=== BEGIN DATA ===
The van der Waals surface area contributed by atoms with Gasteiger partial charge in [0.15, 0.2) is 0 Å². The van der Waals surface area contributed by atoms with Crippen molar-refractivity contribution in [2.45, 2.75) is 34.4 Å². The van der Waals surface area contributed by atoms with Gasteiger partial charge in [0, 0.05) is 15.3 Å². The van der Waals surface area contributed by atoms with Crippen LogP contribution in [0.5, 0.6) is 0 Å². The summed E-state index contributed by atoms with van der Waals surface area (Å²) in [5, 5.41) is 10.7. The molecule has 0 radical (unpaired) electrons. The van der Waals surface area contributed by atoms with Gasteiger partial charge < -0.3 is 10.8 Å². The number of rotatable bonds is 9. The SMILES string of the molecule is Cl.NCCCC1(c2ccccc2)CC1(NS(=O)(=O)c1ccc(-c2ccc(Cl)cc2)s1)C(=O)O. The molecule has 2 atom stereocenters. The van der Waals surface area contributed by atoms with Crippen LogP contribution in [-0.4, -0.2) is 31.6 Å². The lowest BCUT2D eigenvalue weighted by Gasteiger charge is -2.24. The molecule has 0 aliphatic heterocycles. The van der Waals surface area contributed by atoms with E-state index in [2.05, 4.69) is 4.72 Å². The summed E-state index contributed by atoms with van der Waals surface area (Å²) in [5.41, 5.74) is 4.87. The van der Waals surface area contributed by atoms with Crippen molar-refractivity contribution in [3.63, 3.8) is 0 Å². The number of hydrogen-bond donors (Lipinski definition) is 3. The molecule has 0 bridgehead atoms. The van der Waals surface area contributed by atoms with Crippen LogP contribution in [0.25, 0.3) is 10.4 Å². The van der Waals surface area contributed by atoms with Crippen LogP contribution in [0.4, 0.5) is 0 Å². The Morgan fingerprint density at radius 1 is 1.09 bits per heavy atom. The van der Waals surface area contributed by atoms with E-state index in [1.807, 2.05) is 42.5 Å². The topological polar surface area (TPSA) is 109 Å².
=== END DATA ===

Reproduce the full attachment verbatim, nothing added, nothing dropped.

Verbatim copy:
The van der Waals surface area contributed by atoms with Gasteiger partial charge in [0.15, 0.2) is 0 Å². The van der Waals surface area contributed by atoms with Crippen molar-refractivity contribution in [2.45, 2.75) is 34.4 Å². The van der Waals surface area contributed by atoms with Gasteiger partial charge in [0, 0.05) is 15.3 Å². The van der Waals surface area contributed by atoms with Crippen LogP contribution in [0.5, 0.6) is 0 Å². The summed E-state index contributed by atoms with van der Waals surface area (Å²) in [5, 5.41) is 10.7. The molecule has 0 radical (unpaired) electrons. The van der Waals surface area contributed by atoms with Gasteiger partial charge < -0.3 is 10.8 Å². The number of rotatable bonds is 9. The SMILES string of the molecule is Cl.NCCCC1(c2ccccc2)CC1(NS(=O)(=O)c1ccc(-c2ccc(Cl)cc2)s1)C(=O)O. The molecule has 2 atom stereocenters. The van der Waals surface area contributed by atoms with Crippen LogP contribution in [-0.4, -0.2) is 31.6 Å². The lowest BCUT2D eigenvalue weighted by Gasteiger charge is -2.24. The molecule has 0 aliphatic heterocycles. The van der Waals surface area contributed by atoms with E-state index in [2.05, 4.69) is 4.72 Å². The summed E-state index contributed by atoms with van der Waals surface area (Å²) in [5.41, 5.74) is 4.87. The van der Waals surface area contributed by atoms with Crippen molar-refractivity contribution in [3.63, 3.8) is 0 Å². The number of hydrogen-bond donors (Lipinski definition) is 3. The molecule has 0 bridgehead atoms. The van der Waals surface area contributed by atoms with Crippen LogP contribution in [0.25, 0.3) is 10.4 Å². The van der Waals surface area contributed by atoms with Crippen LogP contribution in [0.4, 0.5) is 0 Å². The Morgan fingerprint density at radius 1 is 1.09 bits per heavy atom. The van der Waals surface area contributed by atoms with E-state index in [1.807, 2.05) is 42.5 Å². The topological polar surface area (TPSA) is 109 Å².